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Cellular Compartmentalization and Channeling

  • Martin Luckner

Abstract

The spatial organization of cells and organelles is an important feature in the regulation of metabolism. It is the basis for the compartmentalization of enzymes and the channeling of precursors, intermediates, and products to the sites of metabolic activity. At the cellular level it is brought about either by membranes separating cytoplasmic and noncytoplasmic areas or by the influence of micro environmental effects which form “microcompartments” within the cell, e.g., by mutual binding of proteins, location of enzymes near each other in membranes, and by so-called unstirred layer effects. These structural characters give rise to high local concentrations of reactants, the protection of reactive intermediates and the directed transport of precursors, intermediates, and products. They favor certain sequences of reactions (metabolic channeling) and thus facilitate the formation and function of metabolic chains.

Keywords

Secondary Metabolism Cinnamic Acid Secondary Product Tropane Alkaloid Cyanogenic Glycoside 
These keywords were added by machine and not by the authors. This process is experimental and the keywords may be updated as the learning algorithm improves.

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References for Further Reading

  1. Conn, E. E.: Cyanogenic glycosides. In: Encyclopedia of Plant Physiology, New Series, Vol. 8, Secondary Plant Products (E. A. Bell, B. V. Charlwood, eds.), pp. 461–492, Springer, Berlin-Heidelberg-New York 1980Google Scholar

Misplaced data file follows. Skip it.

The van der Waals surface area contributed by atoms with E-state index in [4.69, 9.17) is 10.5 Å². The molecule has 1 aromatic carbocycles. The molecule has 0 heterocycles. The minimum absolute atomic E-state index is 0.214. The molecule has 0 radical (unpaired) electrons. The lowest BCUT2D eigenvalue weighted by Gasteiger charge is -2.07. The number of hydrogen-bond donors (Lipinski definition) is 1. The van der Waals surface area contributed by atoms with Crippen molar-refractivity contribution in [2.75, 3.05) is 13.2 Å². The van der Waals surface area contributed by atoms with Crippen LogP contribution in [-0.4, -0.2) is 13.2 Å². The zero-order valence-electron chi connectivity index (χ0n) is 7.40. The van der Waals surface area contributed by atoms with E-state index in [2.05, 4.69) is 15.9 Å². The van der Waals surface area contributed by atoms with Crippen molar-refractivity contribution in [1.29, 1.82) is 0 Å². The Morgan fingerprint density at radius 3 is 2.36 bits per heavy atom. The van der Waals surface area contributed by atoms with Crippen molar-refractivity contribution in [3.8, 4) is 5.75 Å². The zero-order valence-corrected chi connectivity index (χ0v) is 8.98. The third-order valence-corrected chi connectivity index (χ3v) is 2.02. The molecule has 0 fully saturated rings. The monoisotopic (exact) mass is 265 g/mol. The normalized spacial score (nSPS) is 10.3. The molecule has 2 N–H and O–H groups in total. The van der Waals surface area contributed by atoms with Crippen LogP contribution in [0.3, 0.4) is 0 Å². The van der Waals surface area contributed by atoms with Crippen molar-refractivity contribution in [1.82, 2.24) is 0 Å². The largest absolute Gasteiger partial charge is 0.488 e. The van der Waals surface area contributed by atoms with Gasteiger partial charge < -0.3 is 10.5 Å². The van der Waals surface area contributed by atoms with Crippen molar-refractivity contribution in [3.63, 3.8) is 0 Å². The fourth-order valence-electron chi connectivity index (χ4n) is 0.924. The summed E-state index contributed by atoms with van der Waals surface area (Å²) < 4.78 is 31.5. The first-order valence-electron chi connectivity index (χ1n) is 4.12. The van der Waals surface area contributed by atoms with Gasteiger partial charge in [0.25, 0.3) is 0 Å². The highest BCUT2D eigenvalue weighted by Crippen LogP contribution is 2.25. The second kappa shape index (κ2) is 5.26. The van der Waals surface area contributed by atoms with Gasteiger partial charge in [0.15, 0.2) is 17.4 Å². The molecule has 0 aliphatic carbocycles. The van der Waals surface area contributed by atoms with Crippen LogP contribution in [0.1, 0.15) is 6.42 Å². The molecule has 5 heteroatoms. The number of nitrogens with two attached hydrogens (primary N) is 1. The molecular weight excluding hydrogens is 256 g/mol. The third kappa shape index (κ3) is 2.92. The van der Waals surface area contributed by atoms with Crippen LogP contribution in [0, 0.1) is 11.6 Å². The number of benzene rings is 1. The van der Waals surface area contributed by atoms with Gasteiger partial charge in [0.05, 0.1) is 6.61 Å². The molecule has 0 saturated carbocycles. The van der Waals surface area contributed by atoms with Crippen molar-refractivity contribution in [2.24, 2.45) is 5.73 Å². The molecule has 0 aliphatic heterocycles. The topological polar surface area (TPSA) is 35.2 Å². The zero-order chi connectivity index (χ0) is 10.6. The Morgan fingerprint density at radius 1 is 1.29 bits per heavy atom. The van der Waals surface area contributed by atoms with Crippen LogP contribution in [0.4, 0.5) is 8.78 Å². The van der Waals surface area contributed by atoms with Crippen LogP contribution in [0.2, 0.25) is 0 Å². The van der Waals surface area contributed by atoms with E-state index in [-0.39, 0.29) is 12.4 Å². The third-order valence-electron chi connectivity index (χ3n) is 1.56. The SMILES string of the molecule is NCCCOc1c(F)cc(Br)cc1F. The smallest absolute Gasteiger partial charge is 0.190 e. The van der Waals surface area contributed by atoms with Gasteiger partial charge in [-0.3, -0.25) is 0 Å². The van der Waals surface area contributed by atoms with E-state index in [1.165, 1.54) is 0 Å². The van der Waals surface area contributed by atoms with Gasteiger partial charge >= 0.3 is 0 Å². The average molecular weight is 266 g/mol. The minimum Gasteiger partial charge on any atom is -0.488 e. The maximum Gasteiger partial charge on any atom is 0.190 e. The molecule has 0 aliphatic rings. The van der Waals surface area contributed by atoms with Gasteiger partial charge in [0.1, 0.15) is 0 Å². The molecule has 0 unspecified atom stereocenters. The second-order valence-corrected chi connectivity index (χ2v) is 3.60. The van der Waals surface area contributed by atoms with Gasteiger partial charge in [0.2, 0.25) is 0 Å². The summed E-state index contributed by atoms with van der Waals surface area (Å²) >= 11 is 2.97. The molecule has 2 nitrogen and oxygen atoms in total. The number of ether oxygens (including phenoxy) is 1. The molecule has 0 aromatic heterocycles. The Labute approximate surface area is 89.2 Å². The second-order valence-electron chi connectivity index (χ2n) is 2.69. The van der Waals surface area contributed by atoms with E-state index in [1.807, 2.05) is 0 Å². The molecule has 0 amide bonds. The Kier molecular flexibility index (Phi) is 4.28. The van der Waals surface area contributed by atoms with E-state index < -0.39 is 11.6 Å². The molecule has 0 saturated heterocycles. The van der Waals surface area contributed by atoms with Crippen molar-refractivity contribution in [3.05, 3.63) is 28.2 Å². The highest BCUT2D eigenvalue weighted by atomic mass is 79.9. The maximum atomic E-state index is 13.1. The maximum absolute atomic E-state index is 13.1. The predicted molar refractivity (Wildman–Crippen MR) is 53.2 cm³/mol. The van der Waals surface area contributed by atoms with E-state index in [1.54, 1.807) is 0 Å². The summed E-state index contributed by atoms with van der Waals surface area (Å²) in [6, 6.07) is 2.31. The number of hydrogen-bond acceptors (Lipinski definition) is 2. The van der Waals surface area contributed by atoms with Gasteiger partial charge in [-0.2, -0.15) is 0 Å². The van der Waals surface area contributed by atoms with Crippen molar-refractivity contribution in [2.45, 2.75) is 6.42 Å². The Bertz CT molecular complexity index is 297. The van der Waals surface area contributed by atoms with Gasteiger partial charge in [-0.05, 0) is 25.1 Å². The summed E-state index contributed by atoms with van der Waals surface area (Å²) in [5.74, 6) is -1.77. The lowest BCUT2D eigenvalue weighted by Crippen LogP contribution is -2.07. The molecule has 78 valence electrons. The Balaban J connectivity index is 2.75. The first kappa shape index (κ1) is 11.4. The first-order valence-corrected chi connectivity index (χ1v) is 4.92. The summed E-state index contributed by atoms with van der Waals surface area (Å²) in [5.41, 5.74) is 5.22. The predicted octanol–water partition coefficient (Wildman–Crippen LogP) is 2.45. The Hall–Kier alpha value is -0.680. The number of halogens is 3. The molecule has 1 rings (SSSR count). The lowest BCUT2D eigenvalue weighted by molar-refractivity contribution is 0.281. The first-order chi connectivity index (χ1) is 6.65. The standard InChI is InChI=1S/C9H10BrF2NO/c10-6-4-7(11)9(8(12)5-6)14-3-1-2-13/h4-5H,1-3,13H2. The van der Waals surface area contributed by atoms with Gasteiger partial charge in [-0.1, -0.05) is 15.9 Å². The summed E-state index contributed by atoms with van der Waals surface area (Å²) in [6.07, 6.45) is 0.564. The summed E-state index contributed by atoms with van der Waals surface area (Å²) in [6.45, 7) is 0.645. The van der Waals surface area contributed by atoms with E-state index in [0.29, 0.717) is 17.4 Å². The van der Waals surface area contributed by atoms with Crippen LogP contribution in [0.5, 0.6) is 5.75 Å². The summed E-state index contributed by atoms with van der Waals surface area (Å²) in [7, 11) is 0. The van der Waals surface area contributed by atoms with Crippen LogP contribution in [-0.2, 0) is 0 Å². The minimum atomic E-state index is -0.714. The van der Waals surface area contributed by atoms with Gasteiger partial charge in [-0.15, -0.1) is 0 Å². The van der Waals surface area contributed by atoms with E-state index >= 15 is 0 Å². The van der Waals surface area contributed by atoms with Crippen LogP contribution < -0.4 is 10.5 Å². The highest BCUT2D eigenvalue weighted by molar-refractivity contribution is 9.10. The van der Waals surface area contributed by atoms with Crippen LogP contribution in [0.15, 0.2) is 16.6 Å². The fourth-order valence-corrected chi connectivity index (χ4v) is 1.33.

2. Kindl, H.: Compartments and microcompartments channelling intermediates in phenylpropanoid metabolism. In: Proc. 12th FEBS Meeting, Vol. 55; Regulation of Secondary Product and Plant Hormone Metabolism (M. Luckner, K. Schreiber, eds.), pp. 49–61, Pergamon Press, Oxford 1979Google Scholar
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References for Further Reading (see also A 3.3)

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References for Further Reading

  1. Givan, C. V., Harwood, J. L.: Biosynthesis of small molecules in chloroplasts of higher plants. Biol. Rev. 51, 365–406 (1976)CrossRefGoogle Scholar
  2. Luckner, M.: Expression and control of secondary metabolism. In: Encyclopedia of Plant Physiology, New Series, Vol. 8. Secondary Plant Products (E. A. Bell, B. V. Charlwood, eds.), pp. 23–63. Springer, Berlin-Heidelberg-New York 1980Google Scholar
  3. Luckner, M., Diettrich, B., Lerbs, W.: Cellular compartmentation and channelling of secondary metabolism in microorganisms and higher plants. Prog. Phytochem. 6, 103–142 (1980)Google Scholar

Copyright information

© Springer-Verlag Berlin Heidelberg 1984

Authors and Affiliations

  • Martin Luckner
    • 1
  1. 1.Sektion PharmazieMartin-Luther-UniversitätHalle-WittenbergDeutschland

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